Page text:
Action camera design seems to be going in two directions these days: You either see larger, full-sized units like the GoPro Hero series, with impressive recording resolution capability and many other features that pros can appreciate, while still very consumer-friendly and affordable. Then, there’s smaller cameras like the Insta360 GO 2, intended as more of an enthusiast’s camera, for shooting social media clips and other shorter burst of footage. These smaller cameras are easier to mount, and often less expensive.

Now, DJI has brought its new Action 2 camera to market, combining the features of both … sort of.

The DJI Action 2 consists of a tiny camera body that can shoot 4k/120 fps footage. The trade-off is, its memory and battery life are limited. However, these can be expanded with modular add-ons.

The camera

The DJI Action 2 shoots 4k/120 fps footage, as mentioned above, and its max slow-mo resolution is [email protected] fps. It comes with 32 GB of onboard storage, which actually works out to even less. DJI’s website says there’s actually 22.4 GB of available storage, and “The Camera Unit doesn’t have a microSD card slot, but storage capacity can be expanded by inserting a microSD card into the Front Touchscreen Module or Power Module.” If you want more than 22 GB of video, you’ll either have to constantly download the onboard footage to clear space, or you’ll have to buy the add-on module.

But, even if you had 256 GB of onboard storage, you wouldn’t be using this camera in a “set it and forget it” mode to capture your ride anyway, at least not in 4k resolution. There are already several published reviews of the Action 2, and some tech reviewers note the camera overheats within a few minutes and shuts down. That’s not a problem for social media users or even vloggers, who are just concerned with short clips for Instagram/YouTube/Facebook/TikTok. It is not ideal, obviously, if you want to film an hour of dirt bike fun.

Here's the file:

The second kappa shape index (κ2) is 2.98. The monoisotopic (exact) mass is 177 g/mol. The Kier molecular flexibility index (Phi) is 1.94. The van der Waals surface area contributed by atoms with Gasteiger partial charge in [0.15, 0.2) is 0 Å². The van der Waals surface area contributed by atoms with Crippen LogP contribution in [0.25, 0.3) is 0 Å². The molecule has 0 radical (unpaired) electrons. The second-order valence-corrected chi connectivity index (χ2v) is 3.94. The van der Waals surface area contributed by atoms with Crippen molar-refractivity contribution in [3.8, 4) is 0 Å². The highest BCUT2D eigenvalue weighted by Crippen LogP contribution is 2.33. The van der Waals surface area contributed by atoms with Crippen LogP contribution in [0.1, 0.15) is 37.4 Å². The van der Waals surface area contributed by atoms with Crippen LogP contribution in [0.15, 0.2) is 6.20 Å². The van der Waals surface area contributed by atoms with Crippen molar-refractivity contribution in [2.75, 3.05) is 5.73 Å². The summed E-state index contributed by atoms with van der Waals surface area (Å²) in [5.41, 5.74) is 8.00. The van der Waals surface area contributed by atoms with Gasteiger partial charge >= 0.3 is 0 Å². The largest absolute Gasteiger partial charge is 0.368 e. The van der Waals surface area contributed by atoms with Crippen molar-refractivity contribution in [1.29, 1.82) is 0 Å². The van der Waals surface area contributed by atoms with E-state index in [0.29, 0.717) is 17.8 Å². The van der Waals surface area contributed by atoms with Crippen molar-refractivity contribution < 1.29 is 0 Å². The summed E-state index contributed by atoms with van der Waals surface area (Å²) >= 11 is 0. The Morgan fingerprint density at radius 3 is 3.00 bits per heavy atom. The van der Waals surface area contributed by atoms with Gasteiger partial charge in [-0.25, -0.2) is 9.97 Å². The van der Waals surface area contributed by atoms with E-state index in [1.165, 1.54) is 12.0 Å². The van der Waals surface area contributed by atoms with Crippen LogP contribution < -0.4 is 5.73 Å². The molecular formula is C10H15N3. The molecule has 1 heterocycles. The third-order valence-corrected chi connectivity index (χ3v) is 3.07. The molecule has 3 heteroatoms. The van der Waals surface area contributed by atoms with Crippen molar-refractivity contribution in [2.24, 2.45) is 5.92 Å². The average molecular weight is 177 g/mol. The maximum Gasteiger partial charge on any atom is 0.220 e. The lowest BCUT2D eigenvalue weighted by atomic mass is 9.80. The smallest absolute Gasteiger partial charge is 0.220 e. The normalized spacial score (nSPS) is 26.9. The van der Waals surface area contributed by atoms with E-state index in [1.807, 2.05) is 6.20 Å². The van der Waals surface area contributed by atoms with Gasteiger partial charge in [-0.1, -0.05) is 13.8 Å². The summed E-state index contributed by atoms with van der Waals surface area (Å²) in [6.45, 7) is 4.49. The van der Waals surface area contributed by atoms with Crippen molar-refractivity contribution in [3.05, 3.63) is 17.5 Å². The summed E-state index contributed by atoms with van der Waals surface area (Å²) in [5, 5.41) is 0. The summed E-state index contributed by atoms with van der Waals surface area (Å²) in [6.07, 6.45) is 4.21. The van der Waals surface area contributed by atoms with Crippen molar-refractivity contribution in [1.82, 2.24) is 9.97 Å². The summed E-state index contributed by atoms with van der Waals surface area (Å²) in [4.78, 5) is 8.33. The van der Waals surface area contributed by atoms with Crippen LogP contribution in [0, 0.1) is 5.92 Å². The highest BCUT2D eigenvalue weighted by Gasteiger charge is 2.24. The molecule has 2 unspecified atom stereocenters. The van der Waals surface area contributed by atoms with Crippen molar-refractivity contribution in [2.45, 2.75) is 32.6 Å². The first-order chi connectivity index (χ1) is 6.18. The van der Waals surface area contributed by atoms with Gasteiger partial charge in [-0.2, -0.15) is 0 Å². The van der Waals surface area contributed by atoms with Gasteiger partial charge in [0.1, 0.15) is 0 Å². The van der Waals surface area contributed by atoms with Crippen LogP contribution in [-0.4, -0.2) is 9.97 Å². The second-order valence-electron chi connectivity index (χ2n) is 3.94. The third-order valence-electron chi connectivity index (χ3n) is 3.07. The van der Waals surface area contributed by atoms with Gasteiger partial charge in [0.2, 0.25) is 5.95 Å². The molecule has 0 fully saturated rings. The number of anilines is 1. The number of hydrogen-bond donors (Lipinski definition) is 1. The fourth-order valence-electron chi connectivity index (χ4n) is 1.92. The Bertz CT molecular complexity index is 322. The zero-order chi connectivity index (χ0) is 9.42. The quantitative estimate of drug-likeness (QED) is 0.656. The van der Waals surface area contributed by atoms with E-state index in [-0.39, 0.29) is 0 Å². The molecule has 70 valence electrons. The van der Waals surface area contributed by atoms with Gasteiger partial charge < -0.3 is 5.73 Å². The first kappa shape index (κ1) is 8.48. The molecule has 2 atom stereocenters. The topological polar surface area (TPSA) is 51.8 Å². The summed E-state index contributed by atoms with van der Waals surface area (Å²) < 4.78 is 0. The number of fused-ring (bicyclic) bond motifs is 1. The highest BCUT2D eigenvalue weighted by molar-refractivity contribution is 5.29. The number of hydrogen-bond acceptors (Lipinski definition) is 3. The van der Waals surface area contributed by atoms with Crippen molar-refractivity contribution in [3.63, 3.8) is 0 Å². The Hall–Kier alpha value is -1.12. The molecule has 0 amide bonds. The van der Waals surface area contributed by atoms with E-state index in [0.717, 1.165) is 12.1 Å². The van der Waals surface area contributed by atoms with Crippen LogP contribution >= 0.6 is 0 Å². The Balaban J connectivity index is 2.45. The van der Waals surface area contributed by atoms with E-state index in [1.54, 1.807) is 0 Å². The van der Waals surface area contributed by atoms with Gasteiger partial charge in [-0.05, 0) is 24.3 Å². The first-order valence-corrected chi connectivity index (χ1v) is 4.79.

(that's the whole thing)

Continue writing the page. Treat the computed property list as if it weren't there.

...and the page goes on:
The Action 2 comes with a touchscreen on back, and a battery that offers approximately 70 minutes’ runtime. It’s physically tiny; the camera face is 39 mm x 39 mm, and it’s 22.3 mm deep front-to-back, and only weighs 56 grams. That means it could possibly prove valuable to users wanting to mount their camera in odd locations, where a bulkier camera would be hard to mount in a stable position, or just wouldn’t fit.

Speaking of mounts, the Action 2 comes with a proprietary magnetic mount system that you use to attach the power-up modules, or to attach the camera to other objects. Initial reviews are very positive, saying it’s better than both GoPro mounts and the traditional screw-on mounts that almost every other camera company uses.

The DJI Action 2 has a 155-degree field of view, with f2.8 aperture. Its waterproofing is good to 10 metres (60 metres, if you buy the accessory case). Along with video, it can be programmed to shoot 12 MP stills, or live-stream.

The add-on modules

DJI’s add-on accessory modules are roughly the same size as the camera itself. They can greatly expand battery life, or add microphones, or capacity for more memory, or front-facing camera for vlogging. These modules clip to the camera through the magnetic mount system. You can add these modules to the camera at time of purchase, or buy them separately, but of course they add expense.

It’s also worth noting that reviewers seemed to feel the DJI Action 2 saw its pricing rise considerably once you started adding on multiple modules and expensive mounts, and that even with the extended battery, users were frustrated and unable to take advantage of the capability, due to camera overheating.

With all that in mind, it seems this camera could be very useful to a motorcyclist in specific applications, but it’s worth checking the system out thoroughly before investing your money—see reviews here.

For full specs and more photos of this innovative camera system, check out DJI’s website here. Currently, it seems you can buy the DJI Action 2 bundled with the Power module (an extended-life battery) for roughly $400 in the US, $520 in Canada.

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